Cantrell advised churches to recognize the impact on their volunteers and how the changes affect the social network. “For leaders in rural communities, the best they can do is get people together to form networks,” he stated. “If you can get four or five people to discuss working together, you are changing the social structure.”
Often cited at the conference was the estimate that 50 percent of people in rural and small-town communities are unchurched.
Noting those figures, Rev. Scott Snow, director of outreach with LCMS World Mission, reported that funding is being developed for a “rural missionary” who provides resources and build networks with the districts. Geisler currently serves that role on an interim basis. Snow also reminded the audience of existing services including “The 72 — Partners on the Road,” formerly known as “Harvesters for Christ,” which offers trained volunteers to work with congregations to develop evangelism strategies for the community.
The conference also heard from Rev. Dr. Terry Tieman, executive director of the Transforming Churches Network (TCN) and director of mission revitalization with LCMS World Mission.
“We’re talking about how to transform churches that are focused on themselves and help them look outward with a focus on sharing Jesus Christ with their communities,” he explained. He reported that more than 300 congregations in 30 LCMS districts are involved in the TCN process, and he is working with Geisler to tailor the services for rural ministries.
TCN offers learning communities for pastors to learn leadership skills and outreach techniques they can share with leaders and members in their congregations. TCN also offers a weekend consultation that’s designed to help pastors and congregations construct a plan to effectively reach their communities with the Gospel of Jesus Christ. Congregations may choose to continue with TCN in a process that brings local coaches and resources for training.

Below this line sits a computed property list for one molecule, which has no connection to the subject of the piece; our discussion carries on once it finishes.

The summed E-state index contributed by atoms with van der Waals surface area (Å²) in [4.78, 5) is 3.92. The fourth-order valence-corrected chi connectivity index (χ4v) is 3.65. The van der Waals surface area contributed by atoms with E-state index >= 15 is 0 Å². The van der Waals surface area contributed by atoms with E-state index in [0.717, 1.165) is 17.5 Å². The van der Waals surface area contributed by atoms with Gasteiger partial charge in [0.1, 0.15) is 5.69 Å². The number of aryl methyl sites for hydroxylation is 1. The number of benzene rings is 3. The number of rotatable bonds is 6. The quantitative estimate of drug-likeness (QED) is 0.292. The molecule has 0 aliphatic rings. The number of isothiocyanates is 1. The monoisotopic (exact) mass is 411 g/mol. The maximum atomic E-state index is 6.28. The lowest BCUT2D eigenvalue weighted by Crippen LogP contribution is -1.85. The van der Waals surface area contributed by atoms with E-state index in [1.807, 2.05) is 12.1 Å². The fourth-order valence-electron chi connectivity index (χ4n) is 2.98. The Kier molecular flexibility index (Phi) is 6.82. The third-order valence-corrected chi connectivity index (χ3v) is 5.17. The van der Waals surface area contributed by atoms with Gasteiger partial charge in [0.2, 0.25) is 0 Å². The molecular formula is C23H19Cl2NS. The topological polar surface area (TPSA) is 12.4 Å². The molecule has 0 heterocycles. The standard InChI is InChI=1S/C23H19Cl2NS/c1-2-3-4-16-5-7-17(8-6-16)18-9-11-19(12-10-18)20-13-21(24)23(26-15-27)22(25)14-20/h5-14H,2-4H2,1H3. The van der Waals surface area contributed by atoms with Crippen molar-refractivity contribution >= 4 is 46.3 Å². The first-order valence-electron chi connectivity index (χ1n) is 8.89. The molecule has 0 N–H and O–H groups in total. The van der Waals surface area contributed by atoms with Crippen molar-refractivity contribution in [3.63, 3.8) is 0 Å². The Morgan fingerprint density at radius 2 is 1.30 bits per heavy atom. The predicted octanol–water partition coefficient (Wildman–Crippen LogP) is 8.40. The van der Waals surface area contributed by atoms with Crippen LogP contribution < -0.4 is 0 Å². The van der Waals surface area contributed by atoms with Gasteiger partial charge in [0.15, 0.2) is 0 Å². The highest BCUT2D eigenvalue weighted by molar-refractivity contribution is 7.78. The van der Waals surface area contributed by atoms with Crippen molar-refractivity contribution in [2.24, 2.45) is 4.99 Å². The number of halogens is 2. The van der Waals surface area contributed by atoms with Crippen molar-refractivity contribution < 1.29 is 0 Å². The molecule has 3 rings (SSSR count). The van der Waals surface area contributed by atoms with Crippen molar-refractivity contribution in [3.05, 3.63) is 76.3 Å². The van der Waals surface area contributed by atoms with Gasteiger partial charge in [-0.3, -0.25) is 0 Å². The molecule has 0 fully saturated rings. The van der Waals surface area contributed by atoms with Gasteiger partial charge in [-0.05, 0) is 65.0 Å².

Rev. Wayne Knollhoff, LCMS director of stewardship, presented “Consecrated Stewards” and “Stewardship 360” as resources that assist pastors and lay leaders in congregations. Terry Schmidt, associate director of schools, presented topics on how congregations can prepare children and youth as missionaries through Christian education and the Lutheran schools. In small groups, participants discussed regional ministries and provided feedback to the conference organizers for future directions and services.
Following the conference, Geisler told Reporter that the LCMS Rural and Small-town Committee would form three task forces to identify needs and resources. One will focus on single-point parishes, another will look at dual and three-point parishes (regional ministries), and a third will work with congregational leadership training for outreach in the rural culture.
Geisler added that Bible studies from the conference, as well as a set of new studies, would be offered on request from the SPIFE Web site (www.spife.org).
“We are sensitive that there is not one way to touch all congregations, especially those in dual and three-point ministries,” he said. “There is a view that many more congregations will need to come together for regional ministry. People seem to appreciate that we are forming task forces and equipping leaders through the districts in order to strengthen congregations to reach their communities for Christ.”
Roland Lovstad is a freelance writer and a member of Immanuel Lutheran Church, Perryville, Mo.
Posted Dec. 9, 2009